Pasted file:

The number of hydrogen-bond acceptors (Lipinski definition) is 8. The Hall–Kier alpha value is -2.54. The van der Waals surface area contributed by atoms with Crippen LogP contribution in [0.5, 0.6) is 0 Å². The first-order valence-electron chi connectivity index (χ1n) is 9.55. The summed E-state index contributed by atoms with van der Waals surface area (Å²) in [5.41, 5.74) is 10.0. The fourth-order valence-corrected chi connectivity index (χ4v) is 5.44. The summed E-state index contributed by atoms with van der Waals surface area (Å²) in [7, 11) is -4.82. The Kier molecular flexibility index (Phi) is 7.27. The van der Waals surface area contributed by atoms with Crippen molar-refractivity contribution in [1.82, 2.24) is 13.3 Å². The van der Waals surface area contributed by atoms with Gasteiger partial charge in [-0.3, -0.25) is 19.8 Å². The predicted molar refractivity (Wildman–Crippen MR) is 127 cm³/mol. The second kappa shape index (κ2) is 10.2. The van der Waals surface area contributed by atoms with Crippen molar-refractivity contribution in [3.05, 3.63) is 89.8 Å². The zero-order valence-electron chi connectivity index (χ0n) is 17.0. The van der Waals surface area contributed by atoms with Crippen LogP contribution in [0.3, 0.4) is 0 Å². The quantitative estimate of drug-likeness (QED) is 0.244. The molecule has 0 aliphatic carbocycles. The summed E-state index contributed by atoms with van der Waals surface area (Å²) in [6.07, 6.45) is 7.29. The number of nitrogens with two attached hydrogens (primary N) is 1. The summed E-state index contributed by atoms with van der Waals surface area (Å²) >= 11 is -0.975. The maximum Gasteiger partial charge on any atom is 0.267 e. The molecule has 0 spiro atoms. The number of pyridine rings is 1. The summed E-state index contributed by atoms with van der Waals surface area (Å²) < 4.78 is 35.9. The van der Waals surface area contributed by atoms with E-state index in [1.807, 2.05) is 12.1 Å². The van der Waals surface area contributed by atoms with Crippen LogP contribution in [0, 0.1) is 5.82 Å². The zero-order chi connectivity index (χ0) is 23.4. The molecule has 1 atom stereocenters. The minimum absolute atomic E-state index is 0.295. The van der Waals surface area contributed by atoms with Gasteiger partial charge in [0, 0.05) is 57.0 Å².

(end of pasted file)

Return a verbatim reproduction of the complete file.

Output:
The number of hydrogen-bond acceptors (Lipinski definition) is 8. The Hall–Kier alpha value is -2.54. The van der Waals surface area contributed by atoms with Crippen LogP contribution in [0.5, 0.6) is 0 Å². The first-order valence-electron chi connectivity index (χ1n) is 9.55. The summed E-state index contributed by atoms with van der Waals surface area (Å²) in [5.41, 5.74) is 10.0. The fourth-order valence-corrected chi connectivity index (χ4v) is 5.44. The summed E-state index contributed by atoms with van der Waals surface area (Å²) in [7, 11) is -4.82. The Kier molecular flexibility index (Phi) is 7.27. The van der Waals surface area contributed by atoms with Crippen molar-refractivity contribution in [1.82, 2.24) is 13.3 Å². The van der Waals surface area contributed by atoms with Gasteiger partial charge in [-0.3, -0.25) is 19.8 Å². The predicted molar refractivity (Wildman–Crippen MR) is 127 cm³/mol. The second kappa shape index (κ2) is 10.2. The van der Waals surface area contributed by atoms with Crippen molar-refractivity contribution in [3.05, 3.63) is 89.8 Å². The zero-order valence-electron chi connectivity index (χ0n) is 17.0. The van der Waals surface area contributed by atoms with Crippen LogP contribution in [0.3, 0.4) is 0 Å². The quantitative estimate of drug-likeness (QED) is 0.244. The molecule has 0 aliphatic carbocycles. The summed E-state index contributed by atoms with van der Waals surface area (Å²) in [6.07, 6.45) is 7.29. The number of nitrogens with two attached hydrogens (primary N) is 1. The summed E-state index contributed by atoms with van der Waals surface area (Å²) >= 11 is -0.975. The maximum Gasteiger partial charge on any atom is 0.267 e. The molecule has 0 spiro atoms. The number of pyridine rings is 1. The summed E-state index contributed by atoms with van der Waals surface area (Å²) < 4.78 is 35.9. The van der Waals surface area contributed by atoms with E-state index in [1.807, 2.05) is 12.1 Å². The van der Waals surface area contributed by atoms with Crippen LogP contribution in [0, 0.1) is 5.82 Å². The zero-order chi connectivity index (χ0) is 23.4. The molecule has 1 atom stereocenters. The minimum absolute atomic E-state index is 0.295. The van der Waals surface area contributed by atoms with Gasteiger partial charge in [0, 0.05) is 57.0 Å².